“Parthenogenes are not clones of their mother,” explains Robinson. “They’re genetically different to each other and to her as well. They are parthenogenes, not clones [who are unable to reproduce on their own]. There is no reason why they can’t be reproductively viable. They have a normal reproductive system that we’ve seen and learnt about through post-mortems of the pups that didn’t survive.”

In layman’s terms, sexual reproduction results in offspring with two versions of every gene (one from each parent) while asexual reproduction leads to offspring with only one version of every gene.

“Sharks continue to inspire and amaze us with their remarkable adaptability,” adds Baverstock. “There is no wonder that sharks have been such an evolutionary success story. A lot of hard work has been put into this project by the Burj Al Arab aquarium team and I am glad to see the effort and research are successful.”

Although “virgin births” are known among invertebrates and some vertebrates such as hammerhead, black tip and bamboo shark, it was unheard of for a zebra shark to display this ability. “At first we had to eradicate all doubt of the possibility of her having had intercourse with a male shark of a different species,” says Robinson. “We tested her, we tested the male hammerhead shark and we tested all her pups to find out if the babies carried any DNA that didn’t match the mother’s. Our result showed no paternal DNA at all.”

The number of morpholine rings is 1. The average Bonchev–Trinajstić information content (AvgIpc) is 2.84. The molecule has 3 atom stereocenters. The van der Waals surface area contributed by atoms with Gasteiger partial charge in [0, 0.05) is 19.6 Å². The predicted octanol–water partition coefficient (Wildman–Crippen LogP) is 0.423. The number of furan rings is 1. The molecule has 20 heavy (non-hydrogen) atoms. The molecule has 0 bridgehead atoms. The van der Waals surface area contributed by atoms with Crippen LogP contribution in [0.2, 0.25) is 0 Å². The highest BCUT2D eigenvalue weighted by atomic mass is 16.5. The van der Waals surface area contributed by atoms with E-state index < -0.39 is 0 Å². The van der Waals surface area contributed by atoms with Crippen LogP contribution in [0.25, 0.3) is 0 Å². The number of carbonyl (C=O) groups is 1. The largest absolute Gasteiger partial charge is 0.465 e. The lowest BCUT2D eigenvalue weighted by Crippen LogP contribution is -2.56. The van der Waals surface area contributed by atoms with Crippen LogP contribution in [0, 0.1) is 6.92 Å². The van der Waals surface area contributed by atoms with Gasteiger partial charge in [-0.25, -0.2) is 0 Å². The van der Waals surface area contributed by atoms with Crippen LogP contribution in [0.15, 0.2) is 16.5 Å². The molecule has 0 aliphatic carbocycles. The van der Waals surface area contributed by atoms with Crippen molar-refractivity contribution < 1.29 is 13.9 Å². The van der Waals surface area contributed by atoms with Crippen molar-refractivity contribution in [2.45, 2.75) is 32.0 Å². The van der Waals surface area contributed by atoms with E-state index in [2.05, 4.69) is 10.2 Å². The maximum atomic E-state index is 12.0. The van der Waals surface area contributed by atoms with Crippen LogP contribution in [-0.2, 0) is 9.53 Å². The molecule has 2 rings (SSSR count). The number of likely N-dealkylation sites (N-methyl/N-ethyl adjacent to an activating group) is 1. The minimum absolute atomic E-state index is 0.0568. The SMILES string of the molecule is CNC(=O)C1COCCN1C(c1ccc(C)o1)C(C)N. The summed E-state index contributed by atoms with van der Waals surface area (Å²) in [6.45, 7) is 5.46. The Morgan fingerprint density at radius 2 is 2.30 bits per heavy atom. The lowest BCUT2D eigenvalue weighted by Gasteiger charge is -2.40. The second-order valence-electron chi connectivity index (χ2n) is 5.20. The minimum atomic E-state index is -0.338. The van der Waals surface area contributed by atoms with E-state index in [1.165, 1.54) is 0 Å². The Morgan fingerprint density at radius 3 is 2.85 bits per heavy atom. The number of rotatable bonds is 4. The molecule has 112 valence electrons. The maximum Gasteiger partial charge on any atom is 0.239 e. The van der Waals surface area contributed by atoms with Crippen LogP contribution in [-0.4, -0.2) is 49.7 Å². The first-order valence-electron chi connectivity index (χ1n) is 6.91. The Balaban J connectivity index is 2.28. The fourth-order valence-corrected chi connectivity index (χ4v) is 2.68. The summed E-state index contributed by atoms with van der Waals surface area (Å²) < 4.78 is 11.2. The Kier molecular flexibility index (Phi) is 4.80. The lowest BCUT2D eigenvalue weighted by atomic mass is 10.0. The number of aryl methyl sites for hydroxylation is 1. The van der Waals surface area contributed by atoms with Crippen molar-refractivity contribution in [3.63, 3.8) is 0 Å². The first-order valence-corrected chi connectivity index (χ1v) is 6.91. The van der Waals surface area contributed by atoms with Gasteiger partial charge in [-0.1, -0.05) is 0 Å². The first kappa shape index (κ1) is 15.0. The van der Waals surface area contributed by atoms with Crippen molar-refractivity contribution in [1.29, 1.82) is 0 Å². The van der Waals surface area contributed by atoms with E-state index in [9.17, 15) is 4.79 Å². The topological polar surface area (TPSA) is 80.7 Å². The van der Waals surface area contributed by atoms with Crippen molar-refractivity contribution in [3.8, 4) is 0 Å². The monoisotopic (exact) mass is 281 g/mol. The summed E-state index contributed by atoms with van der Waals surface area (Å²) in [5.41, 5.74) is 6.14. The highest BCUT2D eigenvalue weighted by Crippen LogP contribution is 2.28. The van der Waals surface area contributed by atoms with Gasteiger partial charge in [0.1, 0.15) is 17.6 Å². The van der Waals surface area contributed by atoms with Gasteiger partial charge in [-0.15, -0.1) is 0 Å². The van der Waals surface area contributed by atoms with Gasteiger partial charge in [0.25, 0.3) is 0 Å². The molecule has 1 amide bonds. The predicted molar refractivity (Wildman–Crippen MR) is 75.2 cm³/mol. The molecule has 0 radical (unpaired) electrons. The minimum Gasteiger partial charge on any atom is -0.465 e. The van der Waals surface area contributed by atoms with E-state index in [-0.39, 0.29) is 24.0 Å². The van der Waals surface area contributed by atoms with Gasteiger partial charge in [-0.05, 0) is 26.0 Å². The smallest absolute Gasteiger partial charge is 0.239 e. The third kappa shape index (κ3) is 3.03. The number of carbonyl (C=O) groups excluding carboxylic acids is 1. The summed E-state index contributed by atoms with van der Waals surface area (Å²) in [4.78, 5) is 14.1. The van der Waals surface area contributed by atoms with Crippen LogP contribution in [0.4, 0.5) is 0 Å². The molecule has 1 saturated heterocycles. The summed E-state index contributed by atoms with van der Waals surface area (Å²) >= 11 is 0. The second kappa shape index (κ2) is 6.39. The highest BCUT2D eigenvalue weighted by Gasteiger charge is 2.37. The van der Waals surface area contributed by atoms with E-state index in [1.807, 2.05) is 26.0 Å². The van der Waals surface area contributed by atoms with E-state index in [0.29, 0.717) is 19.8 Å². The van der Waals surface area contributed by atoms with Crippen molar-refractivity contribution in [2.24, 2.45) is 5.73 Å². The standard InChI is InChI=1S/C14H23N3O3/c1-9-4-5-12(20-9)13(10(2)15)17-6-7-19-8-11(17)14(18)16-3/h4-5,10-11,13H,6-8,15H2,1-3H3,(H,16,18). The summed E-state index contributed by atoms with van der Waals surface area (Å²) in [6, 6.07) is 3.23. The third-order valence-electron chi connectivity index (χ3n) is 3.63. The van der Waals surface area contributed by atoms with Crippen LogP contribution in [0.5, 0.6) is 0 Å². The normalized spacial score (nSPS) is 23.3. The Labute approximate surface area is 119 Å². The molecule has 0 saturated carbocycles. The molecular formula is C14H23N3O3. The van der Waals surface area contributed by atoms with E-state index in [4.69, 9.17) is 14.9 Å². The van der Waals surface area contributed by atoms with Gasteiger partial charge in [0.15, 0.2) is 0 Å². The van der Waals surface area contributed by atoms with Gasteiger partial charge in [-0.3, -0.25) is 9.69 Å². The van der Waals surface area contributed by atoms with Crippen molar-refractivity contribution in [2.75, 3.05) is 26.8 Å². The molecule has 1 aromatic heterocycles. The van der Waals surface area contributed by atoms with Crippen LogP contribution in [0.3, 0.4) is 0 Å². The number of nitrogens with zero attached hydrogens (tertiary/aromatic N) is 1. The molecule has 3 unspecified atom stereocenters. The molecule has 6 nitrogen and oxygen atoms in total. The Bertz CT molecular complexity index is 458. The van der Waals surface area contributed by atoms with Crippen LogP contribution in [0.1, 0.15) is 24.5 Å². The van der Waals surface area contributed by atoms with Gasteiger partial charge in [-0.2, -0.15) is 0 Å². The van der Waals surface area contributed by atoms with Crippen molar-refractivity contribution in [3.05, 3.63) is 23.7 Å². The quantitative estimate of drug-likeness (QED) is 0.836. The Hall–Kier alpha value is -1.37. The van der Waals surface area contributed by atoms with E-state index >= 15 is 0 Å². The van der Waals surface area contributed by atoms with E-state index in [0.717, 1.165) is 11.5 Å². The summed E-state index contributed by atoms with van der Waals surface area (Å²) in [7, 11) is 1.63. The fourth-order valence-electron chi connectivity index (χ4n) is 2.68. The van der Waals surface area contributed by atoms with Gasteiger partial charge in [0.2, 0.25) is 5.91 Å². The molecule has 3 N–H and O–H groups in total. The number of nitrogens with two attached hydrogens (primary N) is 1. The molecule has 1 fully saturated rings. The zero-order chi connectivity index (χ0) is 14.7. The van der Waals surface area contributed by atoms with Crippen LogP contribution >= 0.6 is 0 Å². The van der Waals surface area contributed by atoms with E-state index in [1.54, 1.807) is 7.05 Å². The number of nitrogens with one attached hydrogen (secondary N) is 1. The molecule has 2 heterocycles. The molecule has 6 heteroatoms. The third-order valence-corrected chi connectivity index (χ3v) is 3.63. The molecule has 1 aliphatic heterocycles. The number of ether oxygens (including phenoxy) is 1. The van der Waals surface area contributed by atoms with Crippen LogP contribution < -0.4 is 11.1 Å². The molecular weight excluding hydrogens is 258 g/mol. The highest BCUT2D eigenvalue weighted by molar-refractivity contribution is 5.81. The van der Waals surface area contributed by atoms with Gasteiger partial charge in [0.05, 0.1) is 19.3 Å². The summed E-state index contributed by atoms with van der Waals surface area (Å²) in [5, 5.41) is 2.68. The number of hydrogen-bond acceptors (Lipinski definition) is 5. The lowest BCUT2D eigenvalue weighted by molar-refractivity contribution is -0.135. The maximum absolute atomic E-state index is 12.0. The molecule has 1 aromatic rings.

Moreover, when examined, Zebedee had none of the bite marks that are usually inflicted on her gender during mating. Nor was it possible for her to store the male sperm in her body for future use (sharks have that ability), since her six years in captivity would have made the sperm redundant.

“Working closely with Dr Khazanehdari of the Central Veterinary Research Laboratory, we have confirmed that parthenogenesis took place through the DNA analysis of Zebedee’s offspring. This discovery is extremely exciting for us as researchers and raises further questions about what we thought we knew about shark reproduction.”

click to be directed to press release

VISION Magazine Publication – Small Wonders by Nikki Schreiber

photographs by warren baverstock - article by Nikki Schriber - copyright VISION Managazine

photographs by warren baverstock – article by Nikki Schriber – copyright VISION Managazine